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Finance For Dummies

Finance For Dummies offers personal finance information on investing, retirement investing, finance, insurance, credit cards, loans and more. Personal finance education is our goal.

Thursday, July 13, 2006

Financial Goals

Have ever sat down and really examined what your financial goals are? Do you know exactly where your money goes? How are you saving for retirement? College funds? Medical costs?

If this scares you—well it should. Because if you are not planning for the future it will be much more difficult to start being disciplined as you grow older. Don’t count on the government solving Social Security’s future or for them to figure out Medicare. You need a plan to take care of yourself and your family.

You need to ask yourself those tough questions. Are you doing everything you should so you and you family’s future is taken care of? It is never too late, but you really need to start now if you have not already.

Start by doing the following:

  • Budget: know where all you money goes
  • Have smart accounts: this means get the best interest rate on checking and savings accounts (
  • Pay your bills online-less paper and more organized way of paying
  • Direct Deposit: most do this already with their paycheck—but start if you have not
  • Direct Debit: investment or Roth IRA funds directly debited from your bank account
  • Refinance your mortgage if it can save you money (rates haven risen, but are still very low historically speaking)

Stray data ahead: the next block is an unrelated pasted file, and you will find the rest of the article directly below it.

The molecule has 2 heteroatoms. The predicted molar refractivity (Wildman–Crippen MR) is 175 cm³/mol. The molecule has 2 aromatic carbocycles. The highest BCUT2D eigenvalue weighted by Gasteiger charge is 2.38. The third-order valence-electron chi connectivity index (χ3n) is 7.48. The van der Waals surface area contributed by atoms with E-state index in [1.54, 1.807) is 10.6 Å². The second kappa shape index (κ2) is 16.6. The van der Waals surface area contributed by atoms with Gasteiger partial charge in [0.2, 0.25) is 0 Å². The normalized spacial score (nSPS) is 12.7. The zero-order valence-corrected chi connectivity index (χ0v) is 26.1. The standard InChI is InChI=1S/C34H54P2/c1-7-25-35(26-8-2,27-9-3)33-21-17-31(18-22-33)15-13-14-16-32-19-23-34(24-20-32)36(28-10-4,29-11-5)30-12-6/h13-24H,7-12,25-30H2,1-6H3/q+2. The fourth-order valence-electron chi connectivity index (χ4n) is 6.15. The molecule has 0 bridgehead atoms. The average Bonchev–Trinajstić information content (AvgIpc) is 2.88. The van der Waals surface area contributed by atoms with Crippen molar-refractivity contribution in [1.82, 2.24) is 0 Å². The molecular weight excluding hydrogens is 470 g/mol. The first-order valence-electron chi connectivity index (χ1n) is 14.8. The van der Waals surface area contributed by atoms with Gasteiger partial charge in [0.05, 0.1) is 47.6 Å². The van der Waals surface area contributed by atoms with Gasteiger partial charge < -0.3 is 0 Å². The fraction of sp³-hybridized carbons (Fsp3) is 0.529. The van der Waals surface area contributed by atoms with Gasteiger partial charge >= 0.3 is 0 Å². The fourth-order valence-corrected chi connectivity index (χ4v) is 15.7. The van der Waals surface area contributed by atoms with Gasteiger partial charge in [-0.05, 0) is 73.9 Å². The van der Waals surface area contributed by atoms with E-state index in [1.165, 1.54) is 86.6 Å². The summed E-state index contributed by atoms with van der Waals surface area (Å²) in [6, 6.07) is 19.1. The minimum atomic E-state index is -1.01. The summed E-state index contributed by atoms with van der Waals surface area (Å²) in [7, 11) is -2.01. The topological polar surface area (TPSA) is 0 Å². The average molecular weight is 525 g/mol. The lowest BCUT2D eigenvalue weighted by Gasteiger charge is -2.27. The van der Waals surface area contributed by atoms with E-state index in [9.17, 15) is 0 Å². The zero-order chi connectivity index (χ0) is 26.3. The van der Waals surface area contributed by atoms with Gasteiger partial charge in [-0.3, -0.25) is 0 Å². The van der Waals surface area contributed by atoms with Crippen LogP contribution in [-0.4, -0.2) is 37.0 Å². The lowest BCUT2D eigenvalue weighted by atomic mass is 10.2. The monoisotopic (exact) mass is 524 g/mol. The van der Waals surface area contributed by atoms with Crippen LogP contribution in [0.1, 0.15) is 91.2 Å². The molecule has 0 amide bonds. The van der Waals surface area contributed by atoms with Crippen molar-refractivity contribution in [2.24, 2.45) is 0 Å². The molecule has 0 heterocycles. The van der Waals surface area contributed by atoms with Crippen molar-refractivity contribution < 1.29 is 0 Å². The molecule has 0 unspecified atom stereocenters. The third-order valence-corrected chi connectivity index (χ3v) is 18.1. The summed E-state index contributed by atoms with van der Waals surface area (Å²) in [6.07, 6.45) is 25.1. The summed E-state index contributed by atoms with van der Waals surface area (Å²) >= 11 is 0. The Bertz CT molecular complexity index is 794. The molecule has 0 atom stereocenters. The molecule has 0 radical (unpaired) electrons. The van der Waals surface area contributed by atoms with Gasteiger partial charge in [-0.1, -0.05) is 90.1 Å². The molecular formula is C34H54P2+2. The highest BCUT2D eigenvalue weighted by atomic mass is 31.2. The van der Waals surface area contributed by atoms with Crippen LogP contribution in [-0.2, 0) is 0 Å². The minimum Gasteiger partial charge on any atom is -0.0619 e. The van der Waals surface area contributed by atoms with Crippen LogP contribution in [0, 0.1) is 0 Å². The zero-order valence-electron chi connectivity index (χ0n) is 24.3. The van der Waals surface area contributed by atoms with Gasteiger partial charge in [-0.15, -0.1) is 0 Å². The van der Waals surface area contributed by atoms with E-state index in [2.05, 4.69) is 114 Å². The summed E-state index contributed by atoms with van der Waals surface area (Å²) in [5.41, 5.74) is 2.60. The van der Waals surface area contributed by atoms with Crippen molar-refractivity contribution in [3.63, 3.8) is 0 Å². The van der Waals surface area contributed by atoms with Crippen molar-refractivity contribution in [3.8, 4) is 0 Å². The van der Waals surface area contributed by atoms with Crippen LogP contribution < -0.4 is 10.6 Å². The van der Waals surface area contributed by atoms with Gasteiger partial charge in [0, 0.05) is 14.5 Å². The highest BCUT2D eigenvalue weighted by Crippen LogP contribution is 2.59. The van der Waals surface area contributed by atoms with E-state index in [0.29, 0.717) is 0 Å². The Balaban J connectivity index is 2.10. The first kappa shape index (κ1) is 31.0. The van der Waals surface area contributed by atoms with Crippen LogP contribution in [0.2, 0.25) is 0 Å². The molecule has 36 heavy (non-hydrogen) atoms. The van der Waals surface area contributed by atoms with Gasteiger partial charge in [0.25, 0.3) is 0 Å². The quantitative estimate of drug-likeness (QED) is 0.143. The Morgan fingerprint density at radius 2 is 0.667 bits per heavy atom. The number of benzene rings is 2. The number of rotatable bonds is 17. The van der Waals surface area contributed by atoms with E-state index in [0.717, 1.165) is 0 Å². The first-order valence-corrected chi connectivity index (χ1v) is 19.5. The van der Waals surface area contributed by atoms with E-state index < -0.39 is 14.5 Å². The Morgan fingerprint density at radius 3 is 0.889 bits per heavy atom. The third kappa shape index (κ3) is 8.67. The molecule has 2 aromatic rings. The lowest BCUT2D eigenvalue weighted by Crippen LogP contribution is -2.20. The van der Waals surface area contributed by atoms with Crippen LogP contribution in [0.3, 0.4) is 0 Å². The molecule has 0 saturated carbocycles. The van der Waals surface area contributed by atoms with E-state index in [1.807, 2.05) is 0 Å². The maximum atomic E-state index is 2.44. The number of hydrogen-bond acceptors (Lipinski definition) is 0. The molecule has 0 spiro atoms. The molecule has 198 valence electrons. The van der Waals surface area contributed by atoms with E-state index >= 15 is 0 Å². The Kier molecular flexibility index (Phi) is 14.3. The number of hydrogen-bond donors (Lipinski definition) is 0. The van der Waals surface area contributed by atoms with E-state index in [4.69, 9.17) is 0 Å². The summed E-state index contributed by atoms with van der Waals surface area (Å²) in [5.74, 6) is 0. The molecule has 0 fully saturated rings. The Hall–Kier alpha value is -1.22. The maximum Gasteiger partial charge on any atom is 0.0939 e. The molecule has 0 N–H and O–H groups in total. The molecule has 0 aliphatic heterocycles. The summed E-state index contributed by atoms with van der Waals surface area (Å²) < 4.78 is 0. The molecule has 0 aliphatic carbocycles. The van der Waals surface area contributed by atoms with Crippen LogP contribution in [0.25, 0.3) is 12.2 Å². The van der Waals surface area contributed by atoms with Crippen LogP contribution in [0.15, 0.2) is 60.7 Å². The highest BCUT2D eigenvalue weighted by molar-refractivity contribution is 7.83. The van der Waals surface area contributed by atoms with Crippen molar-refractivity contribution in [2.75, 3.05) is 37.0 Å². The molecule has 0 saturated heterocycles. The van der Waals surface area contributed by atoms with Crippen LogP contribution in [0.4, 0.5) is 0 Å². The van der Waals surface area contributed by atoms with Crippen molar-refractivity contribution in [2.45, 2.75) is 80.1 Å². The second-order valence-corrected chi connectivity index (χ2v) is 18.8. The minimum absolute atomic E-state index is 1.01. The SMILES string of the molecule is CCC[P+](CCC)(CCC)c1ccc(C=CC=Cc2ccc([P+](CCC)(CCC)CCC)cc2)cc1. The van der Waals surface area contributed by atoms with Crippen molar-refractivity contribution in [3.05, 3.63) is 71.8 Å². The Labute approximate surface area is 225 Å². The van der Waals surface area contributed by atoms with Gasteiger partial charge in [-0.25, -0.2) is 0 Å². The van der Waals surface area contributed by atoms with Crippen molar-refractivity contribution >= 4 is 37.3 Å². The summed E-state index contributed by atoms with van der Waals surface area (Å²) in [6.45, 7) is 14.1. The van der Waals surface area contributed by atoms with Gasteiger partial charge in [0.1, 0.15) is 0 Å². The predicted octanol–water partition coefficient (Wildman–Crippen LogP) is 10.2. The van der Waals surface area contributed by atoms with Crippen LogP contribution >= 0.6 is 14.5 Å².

• Ask your credit card to lower your interest rate

Next you need to set some goals.

For example, let’s say you want to buy a home.
  • Do you have any debt (especially credit card)?
  • Do you have a safety net of at least 6 months of funds to get you by in case of a loss of job, accident, etc.?
You really want a house, but you need to take care of these things first. The average American has $8000 just in credit card debt—that does not even count other types of debt. If you are paying 12% on $10,000 credit card debt you should not be thinking about buying a house yet. You can plan, but you need to focus on reducing high APR debt that you have.

Maybe, you are single, have no debt and little to no savings.
  • How do you plan on getting a down payment for a home?
  • If you do get a down payment what happens if you are hurt and cannot work or lose your job?
Yes, this is difficult but these are only the first couple steps. If you have all of that taken care of you need to try seeing if you can save enough money each month that will be consumed by the mortgage, taxes and insurance.
  • Can you really afford that house?
  • Do you have enough money left to pay the rest of the bills? Save money, save for retirement, etc?
It is something to seriously consider.


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